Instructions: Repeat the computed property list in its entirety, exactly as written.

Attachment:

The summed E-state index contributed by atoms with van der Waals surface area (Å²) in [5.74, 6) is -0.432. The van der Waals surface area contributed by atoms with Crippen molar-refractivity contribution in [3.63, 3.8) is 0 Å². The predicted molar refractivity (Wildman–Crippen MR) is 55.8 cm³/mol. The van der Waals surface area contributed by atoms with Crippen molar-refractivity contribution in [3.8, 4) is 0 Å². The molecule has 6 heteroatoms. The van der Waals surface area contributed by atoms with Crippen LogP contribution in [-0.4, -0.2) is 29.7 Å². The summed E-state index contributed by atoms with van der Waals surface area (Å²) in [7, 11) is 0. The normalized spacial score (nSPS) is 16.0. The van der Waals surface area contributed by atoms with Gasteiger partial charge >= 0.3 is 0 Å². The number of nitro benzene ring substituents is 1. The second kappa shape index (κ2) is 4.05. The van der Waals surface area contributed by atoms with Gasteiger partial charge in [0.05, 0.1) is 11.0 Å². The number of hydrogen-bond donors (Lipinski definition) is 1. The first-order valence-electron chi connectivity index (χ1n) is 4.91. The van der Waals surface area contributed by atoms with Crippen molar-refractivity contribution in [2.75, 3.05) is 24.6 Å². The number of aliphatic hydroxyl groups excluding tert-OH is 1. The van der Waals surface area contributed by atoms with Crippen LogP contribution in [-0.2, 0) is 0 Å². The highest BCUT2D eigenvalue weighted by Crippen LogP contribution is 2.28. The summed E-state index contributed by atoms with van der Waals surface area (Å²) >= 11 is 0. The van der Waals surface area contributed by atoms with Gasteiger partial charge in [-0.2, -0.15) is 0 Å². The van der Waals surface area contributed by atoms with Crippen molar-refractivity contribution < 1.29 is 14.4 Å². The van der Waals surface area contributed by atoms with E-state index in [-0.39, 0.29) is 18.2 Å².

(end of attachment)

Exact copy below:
The summed E-state index contributed by atoms with van der Waals surface area (Å²) in [5.74, 6) is -0.432. The van der Waals surface area contributed by atoms with Crippen molar-refractivity contribution in [3.63, 3.8) is 0 Å². The predicted molar refractivity (Wildman–Crippen MR) is 55.8 cm³/mol. The van der Waals surface area contributed by atoms with Crippen molar-refractivity contribution in [3.8, 4) is 0 Å². The molecule has 6 heteroatoms. The van der Waals surface area contributed by atoms with Crippen LogP contribution in [-0.4, -0.2) is 29.7 Å². The summed E-state index contributed by atoms with van der Waals surface area (Å²) in [7, 11) is 0. The normalized spacial score (nSPS) is 16.0. The van der Waals surface area contributed by atoms with Gasteiger partial charge >= 0.3 is 0 Å². The number of nitro benzene ring substituents is 1. The second kappa shape index (κ2) is 4.05. The van der Waals surface area contributed by atoms with Gasteiger partial charge in [0.05, 0.1) is 11.0 Å². The number of hydrogen-bond donors (Lipinski definition) is 1. The first-order valence-electron chi connectivity index (χ1n) is 4.91. The van der Waals surface area contributed by atoms with Crippen molar-refractivity contribution in [2.75, 3.05) is 24.6 Å². The number of aliphatic hydroxyl groups excluding tert-OH is 1. The van der Waals surface area contributed by atoms with Crippen LogP contribution in [-0.2, 0) is 0 Å². The highest BCUT2D eigenvalue weighted by Crippen LogP contribution is 2.28. The summed E-state index contributed by atoms with van der Waals surface area (Å²) >= 11 is 0. The van der Waals surface area contributed by atoms with Gasteiger partial charge in [-0.2, -0.15) is 0 Å². The van der Waals surface area contributed by atoms with Crippen molar-refractivity contribution < 1.29 is 14.4 Å². The van der Waals surface area contributed by atoms with E-state index in [-0.39, 0.29) is 18.2 Å².